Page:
To ease distress for children and families affected by dementia through the production of a personalised children’s book about dementia.
The Ally Bally Bee Project revolves around the production of a personalised book explaining the impact of dementia to young children.
Family members are able to enter names and characteristics online, so that the child receiving the book becomes the main character, while the behavioural changes of the family member living with dementia are echoed in the book to provide an immersive experience.
The book itself is written by a speech language pathologist, Elvira Ashby, who has experience of both writing materials to help children build on their language skills and helping adults living with dementia communicate. For this project, she applies these concepts to strip away the more confusing elements of dementia for children, presenting dementia in an easy to understand, warm-hearted story.
The Ally Bally Bee Project already sells books worldwide, with customers in Spain, Portugal and Brazil. There have been offers to translate the books into a number of foreign languages, a step which makes up part of the development process, but so far the scale of the project has prohibited such a move.
The project also works hard to raise awareness around and promote a positive image of dementia, using its significant social media presence to provide support and information.
Still in a relative stage of infancy, largely being run in founder Matthew Adams’ spare time, the Ally Bally Bee Project’s business model is still taking shape.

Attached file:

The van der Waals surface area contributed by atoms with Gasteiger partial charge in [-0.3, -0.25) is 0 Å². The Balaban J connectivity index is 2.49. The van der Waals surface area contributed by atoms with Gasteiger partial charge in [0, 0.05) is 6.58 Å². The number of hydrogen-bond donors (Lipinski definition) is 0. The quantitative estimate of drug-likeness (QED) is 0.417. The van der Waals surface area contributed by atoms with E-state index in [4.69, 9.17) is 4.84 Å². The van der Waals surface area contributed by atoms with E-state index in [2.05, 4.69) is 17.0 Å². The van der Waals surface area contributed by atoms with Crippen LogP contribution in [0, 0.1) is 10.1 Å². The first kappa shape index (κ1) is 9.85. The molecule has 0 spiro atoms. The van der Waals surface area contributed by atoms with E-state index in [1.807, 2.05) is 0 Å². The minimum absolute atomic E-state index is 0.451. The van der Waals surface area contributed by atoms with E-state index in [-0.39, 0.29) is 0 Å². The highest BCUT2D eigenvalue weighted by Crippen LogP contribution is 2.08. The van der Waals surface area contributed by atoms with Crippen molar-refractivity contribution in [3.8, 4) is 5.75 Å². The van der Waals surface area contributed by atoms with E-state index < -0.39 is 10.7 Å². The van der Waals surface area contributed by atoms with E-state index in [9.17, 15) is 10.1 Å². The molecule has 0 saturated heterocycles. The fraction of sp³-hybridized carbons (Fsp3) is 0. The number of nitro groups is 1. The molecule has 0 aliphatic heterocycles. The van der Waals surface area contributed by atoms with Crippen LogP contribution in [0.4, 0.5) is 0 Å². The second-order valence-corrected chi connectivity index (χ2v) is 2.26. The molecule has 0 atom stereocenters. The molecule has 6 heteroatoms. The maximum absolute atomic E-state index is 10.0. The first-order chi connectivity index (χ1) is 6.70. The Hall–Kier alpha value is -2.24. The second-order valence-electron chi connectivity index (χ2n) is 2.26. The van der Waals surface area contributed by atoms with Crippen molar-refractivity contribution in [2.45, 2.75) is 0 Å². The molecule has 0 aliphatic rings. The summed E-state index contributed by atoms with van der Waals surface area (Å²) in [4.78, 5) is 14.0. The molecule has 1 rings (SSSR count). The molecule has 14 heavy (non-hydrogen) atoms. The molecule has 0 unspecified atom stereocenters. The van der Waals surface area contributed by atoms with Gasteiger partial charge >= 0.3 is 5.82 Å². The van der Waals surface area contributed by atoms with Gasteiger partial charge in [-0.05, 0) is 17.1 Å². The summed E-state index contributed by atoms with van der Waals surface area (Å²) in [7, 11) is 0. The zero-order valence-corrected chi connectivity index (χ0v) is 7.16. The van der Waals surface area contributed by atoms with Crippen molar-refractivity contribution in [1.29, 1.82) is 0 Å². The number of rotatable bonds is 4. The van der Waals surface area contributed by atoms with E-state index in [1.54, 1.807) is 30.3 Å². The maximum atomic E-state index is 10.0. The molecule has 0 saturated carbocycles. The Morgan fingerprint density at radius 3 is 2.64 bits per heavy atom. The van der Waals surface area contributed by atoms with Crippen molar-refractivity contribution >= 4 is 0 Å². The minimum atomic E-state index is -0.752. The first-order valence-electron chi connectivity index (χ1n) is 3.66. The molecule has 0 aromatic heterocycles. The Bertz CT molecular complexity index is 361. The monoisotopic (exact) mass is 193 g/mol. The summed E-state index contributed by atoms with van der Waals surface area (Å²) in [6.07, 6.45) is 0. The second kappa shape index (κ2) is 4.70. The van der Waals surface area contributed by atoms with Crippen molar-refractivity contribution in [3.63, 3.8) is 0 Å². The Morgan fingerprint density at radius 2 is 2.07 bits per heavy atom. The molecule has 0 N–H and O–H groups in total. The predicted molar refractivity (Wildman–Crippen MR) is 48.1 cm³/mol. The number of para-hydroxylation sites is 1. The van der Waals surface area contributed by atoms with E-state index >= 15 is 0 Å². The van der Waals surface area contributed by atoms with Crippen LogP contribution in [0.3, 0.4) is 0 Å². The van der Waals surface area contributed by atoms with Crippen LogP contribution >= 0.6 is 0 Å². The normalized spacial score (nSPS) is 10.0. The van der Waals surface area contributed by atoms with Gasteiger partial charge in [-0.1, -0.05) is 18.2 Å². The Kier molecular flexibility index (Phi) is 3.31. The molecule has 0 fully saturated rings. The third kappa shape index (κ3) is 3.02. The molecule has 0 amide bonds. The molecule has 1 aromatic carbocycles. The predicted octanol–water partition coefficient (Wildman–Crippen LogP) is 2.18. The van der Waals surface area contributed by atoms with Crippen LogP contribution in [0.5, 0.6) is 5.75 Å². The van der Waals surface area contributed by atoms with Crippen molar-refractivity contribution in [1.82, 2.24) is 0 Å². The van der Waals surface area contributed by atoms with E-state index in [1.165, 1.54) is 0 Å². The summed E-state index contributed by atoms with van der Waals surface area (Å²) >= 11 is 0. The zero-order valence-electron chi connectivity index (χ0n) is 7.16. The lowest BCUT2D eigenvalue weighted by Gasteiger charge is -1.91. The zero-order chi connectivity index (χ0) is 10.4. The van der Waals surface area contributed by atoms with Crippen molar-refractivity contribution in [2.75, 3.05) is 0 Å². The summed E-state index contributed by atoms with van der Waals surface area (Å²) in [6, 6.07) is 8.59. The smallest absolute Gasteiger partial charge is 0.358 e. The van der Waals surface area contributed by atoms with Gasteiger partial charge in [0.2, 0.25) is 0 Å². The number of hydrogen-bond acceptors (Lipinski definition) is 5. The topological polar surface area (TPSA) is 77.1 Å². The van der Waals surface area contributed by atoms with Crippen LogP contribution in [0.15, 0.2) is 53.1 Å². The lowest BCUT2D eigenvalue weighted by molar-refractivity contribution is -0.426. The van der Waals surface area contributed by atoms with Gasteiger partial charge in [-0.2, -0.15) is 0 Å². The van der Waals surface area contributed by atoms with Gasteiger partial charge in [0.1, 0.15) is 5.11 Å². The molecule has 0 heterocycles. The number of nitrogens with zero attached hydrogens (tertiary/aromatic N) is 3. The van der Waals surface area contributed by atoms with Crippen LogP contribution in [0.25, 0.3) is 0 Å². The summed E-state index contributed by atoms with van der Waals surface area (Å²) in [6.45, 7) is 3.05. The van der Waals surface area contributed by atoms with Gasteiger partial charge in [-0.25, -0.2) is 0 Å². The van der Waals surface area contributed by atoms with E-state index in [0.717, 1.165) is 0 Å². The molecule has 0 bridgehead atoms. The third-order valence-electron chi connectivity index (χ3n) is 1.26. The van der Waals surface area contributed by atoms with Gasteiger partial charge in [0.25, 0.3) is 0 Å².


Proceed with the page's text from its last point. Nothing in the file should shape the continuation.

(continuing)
Books are sold through the Ally Bally Bee website at a cost of £20 each, with the project currently maintaining a consumer focus, whereby families and/or carers can personalise and purchase a book online for personal use.
Matthew is keen to develop the project, however, and is investigating opportunities to form partnerships with care homes, schools, charities and local authorities to incorporate the book as a service in an overarching strategy to help tackle issues surrounding dementia.
Long term, the Ally Bally Bee Project hopes to be able to produce books tackling a range of issues which adults find difficult to explain to their children, from breast cancer to mental health issues and death. The project also hopes to be able to have the books translated into foreign languages to increase the scope of their impact.
Families who have bought the book are better equipped to engage in what are often difficult and stressful conversations. While most existing resources focus on generic elements of dealing with dementia, the Ally Bally Bee Project is the only resource specifically geared towards a child’s perception of the condition.